Worrying about cybersecurity hacks might seem like an issue reserved for the IT department, but it can quickly become a problem for accountants when considering the effect a hack can have on a business’s reputation.
Jason Guyler, business development partner of CyberRisk Management, wants to alert CPAs to the dangers of cyber hacks, not only for the safety of their information but for the future of their business.
“I want to put a healthy fear in them, and I also want them to want to take action,” he said. “Whether they take that action of their own or bring in a professional on cyber risk management, I really want to see them take action and protect that information.”
Guyler’s Dec. 7 webinar “What is Your Cyber Risk Profile: How to Prepare for Cyber Attacks,” will cover the state of cybersecurity, cyber risk profiles and risks, compliance and safeguards companies can put in place to better protect themselves.
One of the easiest things accountants can do to protect their information is create stronger passwords, Guyler said. Adding uppercase letters and numbers can make a big difference in how easy it is to hack information.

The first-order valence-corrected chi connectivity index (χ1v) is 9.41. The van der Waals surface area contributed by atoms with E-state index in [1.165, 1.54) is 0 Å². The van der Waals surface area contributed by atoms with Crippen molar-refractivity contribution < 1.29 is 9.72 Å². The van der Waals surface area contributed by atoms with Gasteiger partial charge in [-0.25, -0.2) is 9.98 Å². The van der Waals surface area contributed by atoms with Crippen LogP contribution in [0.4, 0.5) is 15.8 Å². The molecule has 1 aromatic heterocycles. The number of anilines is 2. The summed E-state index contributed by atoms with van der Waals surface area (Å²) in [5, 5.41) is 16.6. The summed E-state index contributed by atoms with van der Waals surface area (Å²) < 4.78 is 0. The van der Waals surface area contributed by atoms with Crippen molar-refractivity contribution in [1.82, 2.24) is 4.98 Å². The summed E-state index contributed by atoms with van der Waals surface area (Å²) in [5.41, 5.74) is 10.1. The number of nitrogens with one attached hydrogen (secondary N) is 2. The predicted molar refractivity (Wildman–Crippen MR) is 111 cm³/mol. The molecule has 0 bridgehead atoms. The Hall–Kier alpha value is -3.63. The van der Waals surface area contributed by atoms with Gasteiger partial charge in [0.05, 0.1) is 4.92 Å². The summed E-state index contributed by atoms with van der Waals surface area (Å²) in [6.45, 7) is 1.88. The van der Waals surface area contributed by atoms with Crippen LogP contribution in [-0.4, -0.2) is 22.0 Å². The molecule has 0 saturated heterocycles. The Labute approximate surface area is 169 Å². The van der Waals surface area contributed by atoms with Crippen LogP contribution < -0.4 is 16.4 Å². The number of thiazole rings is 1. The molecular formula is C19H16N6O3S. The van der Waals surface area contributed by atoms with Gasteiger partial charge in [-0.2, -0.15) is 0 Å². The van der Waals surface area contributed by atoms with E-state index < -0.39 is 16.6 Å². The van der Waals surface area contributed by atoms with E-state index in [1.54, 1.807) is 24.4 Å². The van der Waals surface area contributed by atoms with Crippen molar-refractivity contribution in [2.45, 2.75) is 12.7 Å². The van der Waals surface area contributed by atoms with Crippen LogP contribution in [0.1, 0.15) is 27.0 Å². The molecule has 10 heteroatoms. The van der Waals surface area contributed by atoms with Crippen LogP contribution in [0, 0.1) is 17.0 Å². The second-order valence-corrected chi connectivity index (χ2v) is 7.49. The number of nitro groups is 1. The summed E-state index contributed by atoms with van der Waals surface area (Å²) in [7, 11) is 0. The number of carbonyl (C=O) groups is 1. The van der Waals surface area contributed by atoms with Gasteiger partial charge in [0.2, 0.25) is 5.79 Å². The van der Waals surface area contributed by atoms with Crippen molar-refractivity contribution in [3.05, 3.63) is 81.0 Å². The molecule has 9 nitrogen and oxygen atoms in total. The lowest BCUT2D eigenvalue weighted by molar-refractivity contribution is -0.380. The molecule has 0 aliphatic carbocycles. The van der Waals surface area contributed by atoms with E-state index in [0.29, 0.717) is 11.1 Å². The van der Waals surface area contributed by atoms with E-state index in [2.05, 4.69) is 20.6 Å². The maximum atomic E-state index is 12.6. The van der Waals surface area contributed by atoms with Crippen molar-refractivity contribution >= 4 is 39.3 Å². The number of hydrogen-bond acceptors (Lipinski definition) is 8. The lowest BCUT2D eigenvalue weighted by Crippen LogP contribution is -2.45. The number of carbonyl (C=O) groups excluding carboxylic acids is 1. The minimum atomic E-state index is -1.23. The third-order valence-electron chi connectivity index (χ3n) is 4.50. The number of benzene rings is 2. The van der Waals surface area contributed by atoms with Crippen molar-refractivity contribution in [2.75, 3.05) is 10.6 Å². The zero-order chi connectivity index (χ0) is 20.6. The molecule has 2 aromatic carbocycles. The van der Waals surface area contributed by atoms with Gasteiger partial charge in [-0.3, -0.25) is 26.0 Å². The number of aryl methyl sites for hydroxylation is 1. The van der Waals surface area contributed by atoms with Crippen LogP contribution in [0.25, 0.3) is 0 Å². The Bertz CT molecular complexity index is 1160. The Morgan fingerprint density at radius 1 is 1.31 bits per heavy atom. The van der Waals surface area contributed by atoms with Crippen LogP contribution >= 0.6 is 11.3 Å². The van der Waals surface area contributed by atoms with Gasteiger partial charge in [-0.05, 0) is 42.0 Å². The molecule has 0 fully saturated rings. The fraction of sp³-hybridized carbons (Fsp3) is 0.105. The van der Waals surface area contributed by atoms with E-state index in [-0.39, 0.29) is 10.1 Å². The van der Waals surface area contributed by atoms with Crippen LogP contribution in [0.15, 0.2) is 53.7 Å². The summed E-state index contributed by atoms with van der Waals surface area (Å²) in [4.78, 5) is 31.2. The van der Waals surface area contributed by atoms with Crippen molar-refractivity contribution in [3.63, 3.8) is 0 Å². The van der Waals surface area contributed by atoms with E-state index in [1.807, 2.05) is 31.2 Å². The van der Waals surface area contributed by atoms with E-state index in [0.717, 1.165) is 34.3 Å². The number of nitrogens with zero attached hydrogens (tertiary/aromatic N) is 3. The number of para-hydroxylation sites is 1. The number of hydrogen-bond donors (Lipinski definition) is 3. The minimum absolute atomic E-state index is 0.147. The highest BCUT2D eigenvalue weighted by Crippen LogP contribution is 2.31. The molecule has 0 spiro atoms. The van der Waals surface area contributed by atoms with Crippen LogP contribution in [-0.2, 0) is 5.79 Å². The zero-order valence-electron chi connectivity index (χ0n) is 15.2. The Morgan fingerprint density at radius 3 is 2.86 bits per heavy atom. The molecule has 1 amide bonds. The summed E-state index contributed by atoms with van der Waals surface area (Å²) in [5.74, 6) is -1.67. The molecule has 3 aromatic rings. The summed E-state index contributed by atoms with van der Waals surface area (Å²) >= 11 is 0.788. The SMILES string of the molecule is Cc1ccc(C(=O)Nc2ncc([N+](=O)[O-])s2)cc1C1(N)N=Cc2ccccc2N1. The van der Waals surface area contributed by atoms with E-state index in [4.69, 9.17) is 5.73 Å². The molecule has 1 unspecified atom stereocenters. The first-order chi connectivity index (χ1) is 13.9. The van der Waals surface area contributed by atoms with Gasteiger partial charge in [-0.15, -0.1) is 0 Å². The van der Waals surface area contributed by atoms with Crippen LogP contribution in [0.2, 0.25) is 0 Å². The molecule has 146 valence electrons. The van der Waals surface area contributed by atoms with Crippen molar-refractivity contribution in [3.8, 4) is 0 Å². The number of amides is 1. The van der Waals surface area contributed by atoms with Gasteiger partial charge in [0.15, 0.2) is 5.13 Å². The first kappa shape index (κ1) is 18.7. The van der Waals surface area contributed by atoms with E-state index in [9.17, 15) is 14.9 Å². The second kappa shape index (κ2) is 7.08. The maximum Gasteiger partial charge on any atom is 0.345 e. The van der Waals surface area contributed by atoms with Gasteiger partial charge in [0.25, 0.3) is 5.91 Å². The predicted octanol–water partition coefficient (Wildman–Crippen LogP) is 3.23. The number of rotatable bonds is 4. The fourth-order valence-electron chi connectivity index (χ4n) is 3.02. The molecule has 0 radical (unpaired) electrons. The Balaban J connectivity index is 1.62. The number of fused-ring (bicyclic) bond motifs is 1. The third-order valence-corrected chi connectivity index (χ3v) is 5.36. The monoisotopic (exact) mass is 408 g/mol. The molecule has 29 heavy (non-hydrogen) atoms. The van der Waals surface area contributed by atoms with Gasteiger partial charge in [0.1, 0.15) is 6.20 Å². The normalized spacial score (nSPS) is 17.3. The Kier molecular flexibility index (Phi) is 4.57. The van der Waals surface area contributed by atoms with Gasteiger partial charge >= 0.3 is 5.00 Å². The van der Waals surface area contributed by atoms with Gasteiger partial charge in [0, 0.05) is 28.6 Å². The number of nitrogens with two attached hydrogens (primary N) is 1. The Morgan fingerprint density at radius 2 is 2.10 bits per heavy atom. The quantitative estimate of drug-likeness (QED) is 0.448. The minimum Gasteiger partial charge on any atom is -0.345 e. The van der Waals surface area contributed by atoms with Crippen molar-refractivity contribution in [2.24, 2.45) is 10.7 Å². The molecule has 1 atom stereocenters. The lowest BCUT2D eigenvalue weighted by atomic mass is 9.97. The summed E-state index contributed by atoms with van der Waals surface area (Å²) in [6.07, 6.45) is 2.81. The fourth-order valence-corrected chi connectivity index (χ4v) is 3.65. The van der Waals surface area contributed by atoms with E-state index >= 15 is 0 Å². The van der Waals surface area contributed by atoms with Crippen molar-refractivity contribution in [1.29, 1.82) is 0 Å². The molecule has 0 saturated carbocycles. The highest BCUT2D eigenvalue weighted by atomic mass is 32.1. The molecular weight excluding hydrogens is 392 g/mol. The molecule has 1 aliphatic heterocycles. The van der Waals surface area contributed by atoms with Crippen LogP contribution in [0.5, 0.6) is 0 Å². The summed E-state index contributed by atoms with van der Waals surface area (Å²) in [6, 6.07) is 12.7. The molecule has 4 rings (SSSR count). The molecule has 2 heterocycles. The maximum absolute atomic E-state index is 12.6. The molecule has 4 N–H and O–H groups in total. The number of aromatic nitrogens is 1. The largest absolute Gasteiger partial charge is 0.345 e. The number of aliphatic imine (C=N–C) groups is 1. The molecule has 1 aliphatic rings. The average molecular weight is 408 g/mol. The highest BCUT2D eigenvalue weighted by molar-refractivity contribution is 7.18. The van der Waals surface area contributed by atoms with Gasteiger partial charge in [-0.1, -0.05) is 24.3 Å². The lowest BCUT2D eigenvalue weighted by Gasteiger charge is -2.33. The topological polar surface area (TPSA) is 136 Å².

“If you have a six character password with only lower case alphabetic letters, it takes a program about four and a half minutes to crack that and be in your system,” he said. “If you change that to eight characters, and go alpha numeric and include uppercase, it goes to more than 20 years.”
Considering 60% of small and medium-sized businesses that are hacked go out of business after six months, this cybersecurity knowledge could quite literally make or break a business. But unfortunately, Guyler said many CPAs undervalue the information they have, and as a result don’t go to the appropriate lengths to protect it until it’s too late.
Another topic Guyler plans to cover will be the regulations the industries face, such as the Gramm-Leach-Bliley Act. He also will discuss best practices accountants can look to for guidance when implementing better cybersecurity.
“There are a lot of hackers and they’re very opportunistic, so they’re looking for the companies out there who don’t have any security in place at all and those are the ones they’re taking advantage of,” he said. “You can never say that you can’t make a hack happen again, but you can make it a lot more difficult.”Learn more.